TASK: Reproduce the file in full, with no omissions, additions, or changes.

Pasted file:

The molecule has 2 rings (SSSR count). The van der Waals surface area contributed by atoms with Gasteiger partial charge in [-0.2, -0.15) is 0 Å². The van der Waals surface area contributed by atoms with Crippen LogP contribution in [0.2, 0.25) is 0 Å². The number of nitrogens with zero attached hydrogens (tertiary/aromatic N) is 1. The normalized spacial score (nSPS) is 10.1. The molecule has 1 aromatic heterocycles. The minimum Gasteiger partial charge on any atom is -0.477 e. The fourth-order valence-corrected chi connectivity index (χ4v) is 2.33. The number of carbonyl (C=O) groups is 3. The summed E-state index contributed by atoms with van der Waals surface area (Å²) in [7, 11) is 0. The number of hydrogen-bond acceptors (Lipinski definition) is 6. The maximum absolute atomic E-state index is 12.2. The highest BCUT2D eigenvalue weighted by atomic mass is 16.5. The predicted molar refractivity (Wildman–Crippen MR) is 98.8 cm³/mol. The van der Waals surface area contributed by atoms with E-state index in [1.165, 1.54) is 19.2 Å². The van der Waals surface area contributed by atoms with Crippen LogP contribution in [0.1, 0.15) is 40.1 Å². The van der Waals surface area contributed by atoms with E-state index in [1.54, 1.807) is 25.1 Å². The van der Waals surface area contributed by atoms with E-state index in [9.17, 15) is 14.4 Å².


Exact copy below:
The molecule has 2 rings (SSSR count). The van der Waals surface area contributed by atoms with Gasteiger partial charge in [-0.2, -0.15) is 0 Å². The van der Waals surface area contributed by atoms with Crippen LogP contribution in [0.2, 0.25) is 0 Å². The number of nitrogens with zero attached hydrogens (tertiary/aromatic N) is 1. The normalized spacial score (nSPS) is 10.1. The molecule has 1 aromatic heterocycles. The minimum Gasteiger partial charge on any atom is -0.477 e. The fourth-order valence-corrected chi connectivity index (χ4v) is 2.33. The number of carbonyl (C=O) groups is 3. The summed E-state index contributed by atoms with van der Waals surface area (Å²) in [7, 11) is 0. The number of hydrogen-bond acceptors (Lipinski definition) is 6. The maximum absolute atomic E-state index is 12.2. The highest BCUT2D eigenvalue weighted by atomic mass is 16.5. The predicted molar refractivity (Wildman–Crippen MR) is 98.8 cm³/mol. The van der Waals surface area contributed by atoms with E-state index in [1.165, 1.54) is 19.2 Å². The van der Waals surface area contributed by atoms with Crippen LogP contribution in [0.1, 0.15) is 40.1 Å². The van der Waals surface area contributed by atoms with E-state index in [1.54, 1.807) is 25.1 Å². The van der Waals surface area contributed by atoms with E-state index in [9.17, 15) is 14.4 Å².